What "Replace" Means

Wednesday, March 09, 2011

Nearly a year ago, I noticed the terms of the debate over ObamaCare take the following unfortunate turn:

It's bad enough that [Republican Senator Mitch] McConnell has just fallen into the "What have you got?" trap that Barack Obama laid for him in the form of his February health care summit "invitation." All the Democrats have to say to this is, "Where was this proposal back in February?" What's worse are the huge holes in understanding on many levels this reveals...
Specifically, I was speaking of McConnell's battle cry of "repeal and replace," which is really just a verbal white flag of surrender: It leaves unchallenged the premise that we need central planning in medicine, and, as I recently commented, it allows the likes of Barack Obama to pass off essentially similar plans as reasonable concessions.

Ezra Klein shows us how this shakes out in practice in a column titled, "Republicans Need to Take a Stand on Health-Care Reform," which preempts a real free-market solution by equating "taking a stand" with making some sort of proposal based on central planning. The demonstration comes in large part in the form of a history lesson, in which Klein portrays a party animated for decades by expedience over principle, towards the goal of gaining political power over advancing freedom. Did you know, for example, that Nixon actually attempted to pass his own medical plan, at one point, only to be stopped by the Democrats?

Not only are we lucky not to already have a completely government-run medical sector, that is where we'll end up regardless of the fate of Obama's particular proposal, given how the Republicans themselves have framed their "opposition":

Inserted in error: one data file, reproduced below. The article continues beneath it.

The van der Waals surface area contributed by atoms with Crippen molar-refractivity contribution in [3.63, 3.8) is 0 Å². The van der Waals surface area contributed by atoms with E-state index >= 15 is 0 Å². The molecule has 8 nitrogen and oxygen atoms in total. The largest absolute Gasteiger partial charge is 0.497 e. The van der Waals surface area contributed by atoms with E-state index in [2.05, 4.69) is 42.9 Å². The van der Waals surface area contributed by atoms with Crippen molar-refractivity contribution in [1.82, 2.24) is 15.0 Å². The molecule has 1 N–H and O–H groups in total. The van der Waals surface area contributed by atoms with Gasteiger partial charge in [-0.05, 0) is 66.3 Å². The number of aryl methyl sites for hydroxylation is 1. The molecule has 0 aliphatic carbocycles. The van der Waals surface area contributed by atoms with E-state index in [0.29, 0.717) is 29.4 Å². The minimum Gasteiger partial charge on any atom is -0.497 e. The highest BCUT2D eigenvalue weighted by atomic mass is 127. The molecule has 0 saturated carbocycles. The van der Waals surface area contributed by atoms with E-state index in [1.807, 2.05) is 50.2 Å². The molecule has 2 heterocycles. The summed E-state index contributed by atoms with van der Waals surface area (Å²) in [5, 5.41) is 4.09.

The GOP knew this day would come. In May 2009, Republican message-maestro Frank Luntz released a polling memo warning that "if the dynamic becomes 'President Obama is on the side of reform and Republicans are against it,' then the battle is lost." Repeal, Luntz argued, wouldn't be good enough. It would have to be "repeal and replace." And so it was.
So it is that our history lesson shows us that this battle was lost (at least) nearly a year in advance!

The phrase "free market reform" has its own problems: For one thing, the notion of "reforming" any system of central planning is ludicrous. Nevertheless, it would have at least helped people imagine, in the debate leading up to the vote on ObamaCare, that tackling the problems it is supposed to solve need not (or, dare we imagine, should not) involve the government stealing money, goods, and services, and otherwise ordering people around.

If the Republicans lost to Obama due to a failure to see (or stand up for) freedom as reform last year (and the year before), what makes them think they can get anywhere with the same losing strategy now that ObamaCare has been passed? Klein is correct: The Republicans did see this day coming. But if Luntz's thinking is any indication, they quickly put it out of their minds and hoped to defeat this horrible idea by simply procrastinating.

-- CAV

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